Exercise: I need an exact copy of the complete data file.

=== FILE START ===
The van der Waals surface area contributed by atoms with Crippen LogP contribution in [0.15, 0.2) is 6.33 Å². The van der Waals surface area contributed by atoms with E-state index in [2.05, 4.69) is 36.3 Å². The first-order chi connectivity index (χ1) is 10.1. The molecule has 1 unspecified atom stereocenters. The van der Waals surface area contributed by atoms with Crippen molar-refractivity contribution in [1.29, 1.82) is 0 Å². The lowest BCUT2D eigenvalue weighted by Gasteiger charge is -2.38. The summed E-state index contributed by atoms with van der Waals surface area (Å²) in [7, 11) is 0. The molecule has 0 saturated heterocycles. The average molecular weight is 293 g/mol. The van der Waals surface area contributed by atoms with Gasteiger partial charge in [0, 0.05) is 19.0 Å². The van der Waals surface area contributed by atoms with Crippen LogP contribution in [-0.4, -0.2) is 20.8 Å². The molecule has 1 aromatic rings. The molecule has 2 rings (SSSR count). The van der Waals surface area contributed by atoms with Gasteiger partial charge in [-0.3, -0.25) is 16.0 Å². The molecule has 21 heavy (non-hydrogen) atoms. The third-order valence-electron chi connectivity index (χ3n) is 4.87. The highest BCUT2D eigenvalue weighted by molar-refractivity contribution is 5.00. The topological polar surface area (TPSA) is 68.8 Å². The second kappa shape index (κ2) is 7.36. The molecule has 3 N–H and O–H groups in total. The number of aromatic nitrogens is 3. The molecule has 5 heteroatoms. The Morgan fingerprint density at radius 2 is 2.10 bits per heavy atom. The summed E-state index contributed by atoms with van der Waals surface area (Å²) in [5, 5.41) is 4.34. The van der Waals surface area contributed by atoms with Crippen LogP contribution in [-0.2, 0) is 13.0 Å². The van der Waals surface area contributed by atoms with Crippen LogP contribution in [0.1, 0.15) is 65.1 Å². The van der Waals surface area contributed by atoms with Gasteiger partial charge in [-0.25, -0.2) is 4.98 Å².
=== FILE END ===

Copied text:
The van der Waals surface area contributed by atoms with Crippen LogP contribution in [0.15, 0.2) is 6.33 Å². The van der Waals surface area contributed by atoms with E-state index in [2.05, 4.69) is 36.3 Å². The first-order chi connectivity index (χ1) is 10.1. The molecule has 1 unspecified atom stereocenters. The van der Waals surface area contributed by atoms with Crippen molar-refractivity contribution in [1.29, 1.82) is 0 Å². The lowest BCUT2D eigenvalue weighted by Gasteiger charge is -2.38. The summed E-state index contributed by atoms with van der Waals surface area (Å²) in [7, 11) is 0. The molecule has 0 saturated heterocycles. The average molecular weight is 293 g/mol. The van der Waals surface area contributed by atoms with Gasteiger partial charge in [0, 0.05) is 19.0 Å². The van der Waals surface area contributed by atoms with Crippen LogP contribution in [-0.4, -0.2) is 20.8 Å². The molecule has 1 aromatic rings. The molecule has 2 rings (SSSR count). The van der Waals surface area contributed by atoms with Gasteiger partial charge in [-0.3, -0.25) is 16.0 Å². The molecule has 21 heavy (non-hydrogen) atoms. The third-order valence-electron chi connectivity index (χ3n) is 4.87. The highest BCUT2D eigenvalue weighted by molar-refractivity contribution is 5.00. The topological polar surface area (TPSA) is 68.8 Å². The second kappa shape index (κ2) is 7.36. The molecule has 3 N–H and O–H groups in total. The number of aromatic nitrogens is 3. The molecule has 5 heteroatoms. The Morgan fingerprint density at radius 2 is 2.10 bits per heavy atom. The summed E-state index contributed by atoms with van der Waals surface area (Å²) in [5, 5.41) is 4.34. The van der Waals surface area contributed by atoms with Crippen LogP contribution in [-0.2, 0) is 13.0 Å². The van der Waals surface area contributed by atoms with Crippen LogP contribution in [0.1, 0.15) is 65.1 Å². The van der Waals surface area contributed by atoms with Gasteiger partial charge in [-0.25, -0.2) is 4.98 Å².